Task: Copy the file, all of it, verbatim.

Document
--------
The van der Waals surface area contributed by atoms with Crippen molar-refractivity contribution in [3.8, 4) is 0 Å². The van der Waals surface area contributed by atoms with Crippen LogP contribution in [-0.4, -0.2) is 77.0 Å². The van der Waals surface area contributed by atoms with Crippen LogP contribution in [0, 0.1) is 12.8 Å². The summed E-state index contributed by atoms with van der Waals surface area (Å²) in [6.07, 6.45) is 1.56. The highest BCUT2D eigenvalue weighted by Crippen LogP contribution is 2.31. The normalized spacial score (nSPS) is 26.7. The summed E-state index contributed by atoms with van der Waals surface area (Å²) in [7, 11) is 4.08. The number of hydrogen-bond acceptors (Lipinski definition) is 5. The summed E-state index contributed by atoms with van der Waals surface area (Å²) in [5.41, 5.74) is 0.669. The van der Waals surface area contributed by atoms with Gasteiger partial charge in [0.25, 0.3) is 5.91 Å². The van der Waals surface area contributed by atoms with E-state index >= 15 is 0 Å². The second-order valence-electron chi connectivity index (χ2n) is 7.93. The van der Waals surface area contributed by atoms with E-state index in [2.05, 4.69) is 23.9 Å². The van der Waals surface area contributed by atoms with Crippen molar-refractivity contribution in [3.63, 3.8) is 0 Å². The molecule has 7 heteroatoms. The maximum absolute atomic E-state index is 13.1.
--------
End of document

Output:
The van der Waals surface area contributed by atoms with Crippen molar-refractivity contribution in [3.8, 4) is 0 Å². The van der Waals surface area contributed by atoms with Crippen LogP contribution in [-0.4, -0.2) is 77.0 Å². The van der Waals surface area contributed by atoms with Crippen LogP contribution in [0, 0.1) is 12.8 Å². The summed E-state index contributed by atoms with van der Waals surface area (Å²) in [6.07, 6.45) is 1.56. The highest BCUT2D eigenvalue weighted by Crippen LogP contribution is 2.31. The normalized spacial score (nSPS) is 26.7. The summed E-state index contributed by atoms with van der Waals surface area (Å²) in [7, 11) is 4.08. The number of hydrogen-bond acceptors (Lipinski definition) is 5. The summed E-state index contributed by atoms with van der Waals surface area (Å²) in [5.41, 5.74) is 0.669. The van der Waals surface area contributed by atoms with Gasteiger partial charge in [0.25, 0.3) is 5.91 Å². The van der Waals surface area contributed by atoms with E-state index >= 15 is 0 Å². The second-order valence-electron chi connectivity index (χ2n) is 7.93. The van der Waals surface area contributed by atoms with E-state index in [2.05, 4.69) is 23.9 Å². The van der Waals surface area contributed by atoms with Crippen molar-refractivity contribution in [3.63, 3.8) is 0 Å². The molecule has 7 heteroatoms. The maximum absolute atomic E-state index is 13.1.